A good tripod stabilizes your camera so completely that you can drop your shutter speed as much as you want and you’ll still capture a sharp shot.
In other words, if you’re working with a tripod, you can forget about camera shake, you can forget about the reciprocal rule, and you can just lengthen your shutter speed until you get the result you’re after.
Of course, you must be using a solid tripod and it must be set up on stable ground. You’ll also need to use a two-second self-timer or a remote release to prevent mechanical camera shake.
But as long as you use proper technique and a sturdy tripod, you’ll capture crisp images no matter your shutter speed.
The reciprocal rule is designed to prevent blur due to camera shake. Unfortunately, that does not extend to blur caused by moving subjects, such as people walking, cars racing, or birds flying.
Which means that, when you’re capturing action, you’ll need to use a shutter speed far higher than the reciprocal rule suggests.
The specifics depend on the subject, but I’d recommend starting at 1/250s for slow-moving subjects, 1/1000s for fast-moving subjects, and 1/2000s for very fast subjects (such as birds in flight). Note that you’ll still need to increase your shutter speed as you increase your lens’s focal length, but the reciprocal rule itself will be largely useless.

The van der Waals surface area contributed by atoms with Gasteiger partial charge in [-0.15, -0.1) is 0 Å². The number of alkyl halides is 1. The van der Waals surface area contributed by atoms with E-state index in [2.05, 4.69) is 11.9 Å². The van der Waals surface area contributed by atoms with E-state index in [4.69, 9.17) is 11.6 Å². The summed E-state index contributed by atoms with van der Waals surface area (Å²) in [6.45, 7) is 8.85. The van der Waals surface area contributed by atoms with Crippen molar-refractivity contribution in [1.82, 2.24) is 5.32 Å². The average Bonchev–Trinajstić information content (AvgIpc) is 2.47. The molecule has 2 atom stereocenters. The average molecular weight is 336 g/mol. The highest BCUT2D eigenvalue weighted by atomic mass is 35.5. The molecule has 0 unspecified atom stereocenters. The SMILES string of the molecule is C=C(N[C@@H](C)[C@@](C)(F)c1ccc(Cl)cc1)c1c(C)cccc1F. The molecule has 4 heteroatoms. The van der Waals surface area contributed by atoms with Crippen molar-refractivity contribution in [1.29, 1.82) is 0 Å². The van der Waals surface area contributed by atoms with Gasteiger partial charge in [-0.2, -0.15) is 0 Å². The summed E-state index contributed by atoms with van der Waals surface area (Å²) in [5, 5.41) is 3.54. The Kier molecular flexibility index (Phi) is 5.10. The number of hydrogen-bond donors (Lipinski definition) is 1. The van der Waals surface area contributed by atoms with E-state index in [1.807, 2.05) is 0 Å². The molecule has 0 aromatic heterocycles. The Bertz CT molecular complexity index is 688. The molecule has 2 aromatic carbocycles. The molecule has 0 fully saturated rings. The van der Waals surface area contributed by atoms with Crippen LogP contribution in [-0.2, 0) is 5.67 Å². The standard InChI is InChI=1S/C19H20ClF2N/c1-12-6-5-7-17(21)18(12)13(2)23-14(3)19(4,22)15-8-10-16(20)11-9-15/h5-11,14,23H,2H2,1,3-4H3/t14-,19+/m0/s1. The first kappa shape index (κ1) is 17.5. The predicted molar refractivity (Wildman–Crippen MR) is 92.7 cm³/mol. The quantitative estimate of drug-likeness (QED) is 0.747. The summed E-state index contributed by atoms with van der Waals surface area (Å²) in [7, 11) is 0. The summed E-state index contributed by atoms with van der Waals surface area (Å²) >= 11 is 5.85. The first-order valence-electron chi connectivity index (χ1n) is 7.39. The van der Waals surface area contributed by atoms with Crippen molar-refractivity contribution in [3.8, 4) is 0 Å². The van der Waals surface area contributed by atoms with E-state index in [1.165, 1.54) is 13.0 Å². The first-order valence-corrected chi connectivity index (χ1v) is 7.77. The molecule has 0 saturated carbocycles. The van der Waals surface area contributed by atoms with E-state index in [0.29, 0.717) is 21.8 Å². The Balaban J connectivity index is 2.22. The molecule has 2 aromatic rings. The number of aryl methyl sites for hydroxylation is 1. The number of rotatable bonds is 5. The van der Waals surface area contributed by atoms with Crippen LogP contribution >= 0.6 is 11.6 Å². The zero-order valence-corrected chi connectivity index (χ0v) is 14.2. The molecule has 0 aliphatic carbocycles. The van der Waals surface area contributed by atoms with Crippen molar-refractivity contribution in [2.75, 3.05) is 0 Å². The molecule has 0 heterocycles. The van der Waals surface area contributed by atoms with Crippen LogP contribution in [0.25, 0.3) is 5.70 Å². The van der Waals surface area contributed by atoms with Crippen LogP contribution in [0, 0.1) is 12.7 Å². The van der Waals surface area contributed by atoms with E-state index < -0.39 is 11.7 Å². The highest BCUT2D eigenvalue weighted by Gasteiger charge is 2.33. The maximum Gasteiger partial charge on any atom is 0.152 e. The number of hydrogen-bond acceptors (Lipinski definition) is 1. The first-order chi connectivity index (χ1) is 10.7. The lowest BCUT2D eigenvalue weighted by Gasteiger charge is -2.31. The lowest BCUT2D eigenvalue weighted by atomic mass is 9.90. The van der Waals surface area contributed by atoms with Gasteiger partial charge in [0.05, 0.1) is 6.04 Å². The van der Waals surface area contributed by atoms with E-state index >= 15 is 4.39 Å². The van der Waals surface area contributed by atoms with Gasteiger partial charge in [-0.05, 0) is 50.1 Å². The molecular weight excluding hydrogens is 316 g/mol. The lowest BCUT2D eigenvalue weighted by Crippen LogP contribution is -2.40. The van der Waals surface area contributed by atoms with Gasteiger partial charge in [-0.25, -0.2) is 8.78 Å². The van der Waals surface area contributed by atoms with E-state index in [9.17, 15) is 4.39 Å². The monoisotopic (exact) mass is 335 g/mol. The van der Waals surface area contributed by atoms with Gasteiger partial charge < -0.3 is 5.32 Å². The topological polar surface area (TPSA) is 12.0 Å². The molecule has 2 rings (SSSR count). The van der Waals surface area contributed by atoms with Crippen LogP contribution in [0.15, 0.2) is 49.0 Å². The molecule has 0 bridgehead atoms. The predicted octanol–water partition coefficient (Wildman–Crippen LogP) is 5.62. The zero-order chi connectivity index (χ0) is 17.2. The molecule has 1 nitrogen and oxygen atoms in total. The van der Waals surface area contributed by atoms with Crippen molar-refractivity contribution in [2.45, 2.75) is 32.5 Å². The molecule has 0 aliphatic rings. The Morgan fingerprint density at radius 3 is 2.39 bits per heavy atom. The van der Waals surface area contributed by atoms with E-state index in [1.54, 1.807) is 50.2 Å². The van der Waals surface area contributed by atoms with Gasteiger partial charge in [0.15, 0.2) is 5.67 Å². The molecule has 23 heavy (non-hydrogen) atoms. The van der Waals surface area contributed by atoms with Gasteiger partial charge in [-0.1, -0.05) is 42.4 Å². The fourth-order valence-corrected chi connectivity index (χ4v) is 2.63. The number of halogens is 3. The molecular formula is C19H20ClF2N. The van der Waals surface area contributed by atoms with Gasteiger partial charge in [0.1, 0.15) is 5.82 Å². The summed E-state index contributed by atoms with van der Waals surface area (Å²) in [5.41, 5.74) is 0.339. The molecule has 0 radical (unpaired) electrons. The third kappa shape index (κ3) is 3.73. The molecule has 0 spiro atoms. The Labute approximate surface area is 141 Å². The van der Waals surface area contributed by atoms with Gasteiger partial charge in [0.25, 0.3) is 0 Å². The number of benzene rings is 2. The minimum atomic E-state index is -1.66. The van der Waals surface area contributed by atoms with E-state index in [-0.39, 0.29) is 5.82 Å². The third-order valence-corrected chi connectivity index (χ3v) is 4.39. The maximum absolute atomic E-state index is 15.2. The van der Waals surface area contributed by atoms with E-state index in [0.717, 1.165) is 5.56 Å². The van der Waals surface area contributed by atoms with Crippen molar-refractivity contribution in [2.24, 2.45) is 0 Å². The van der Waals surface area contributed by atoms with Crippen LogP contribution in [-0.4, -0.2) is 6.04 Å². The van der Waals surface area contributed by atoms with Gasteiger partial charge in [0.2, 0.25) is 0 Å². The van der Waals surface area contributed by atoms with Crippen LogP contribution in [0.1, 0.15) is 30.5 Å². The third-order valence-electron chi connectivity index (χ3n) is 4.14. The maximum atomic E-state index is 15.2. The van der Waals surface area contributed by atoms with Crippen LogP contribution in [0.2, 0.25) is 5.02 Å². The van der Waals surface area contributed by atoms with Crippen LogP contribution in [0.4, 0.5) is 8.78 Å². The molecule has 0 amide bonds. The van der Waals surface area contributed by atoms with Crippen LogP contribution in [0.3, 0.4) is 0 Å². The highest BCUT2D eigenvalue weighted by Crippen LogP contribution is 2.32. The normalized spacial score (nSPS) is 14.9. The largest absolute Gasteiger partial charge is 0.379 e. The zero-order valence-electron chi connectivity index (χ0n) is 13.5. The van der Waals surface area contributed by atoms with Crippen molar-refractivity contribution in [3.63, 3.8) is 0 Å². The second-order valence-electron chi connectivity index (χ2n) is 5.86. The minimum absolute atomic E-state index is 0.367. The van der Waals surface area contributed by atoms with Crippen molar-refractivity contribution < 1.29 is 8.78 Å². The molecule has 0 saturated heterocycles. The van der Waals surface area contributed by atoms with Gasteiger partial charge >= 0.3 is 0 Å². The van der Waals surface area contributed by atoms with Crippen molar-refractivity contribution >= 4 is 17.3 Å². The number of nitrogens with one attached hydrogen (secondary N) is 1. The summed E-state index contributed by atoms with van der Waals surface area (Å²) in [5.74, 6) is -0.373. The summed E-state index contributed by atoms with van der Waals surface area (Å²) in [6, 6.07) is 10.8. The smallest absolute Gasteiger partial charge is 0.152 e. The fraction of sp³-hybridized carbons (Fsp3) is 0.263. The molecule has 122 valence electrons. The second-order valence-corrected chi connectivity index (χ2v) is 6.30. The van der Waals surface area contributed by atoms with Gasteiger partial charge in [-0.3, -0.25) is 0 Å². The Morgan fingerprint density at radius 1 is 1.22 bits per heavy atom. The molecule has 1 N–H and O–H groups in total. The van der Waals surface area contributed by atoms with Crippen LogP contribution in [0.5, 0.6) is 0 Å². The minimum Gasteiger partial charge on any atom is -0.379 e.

The reciprocal rule in photography: final words
The reciprocal rule is a handy guideline for keeping your shots sharp.
So the next time you’re working handheld, try the reciprocal rule. See if it nets you sharp photos.
(And then do some testing for your own modified reciprocal rules!)
Now over to you:
Have you been using the reciprocal rule in your photography? Do you plan to start? Share your thoughts in the comments below!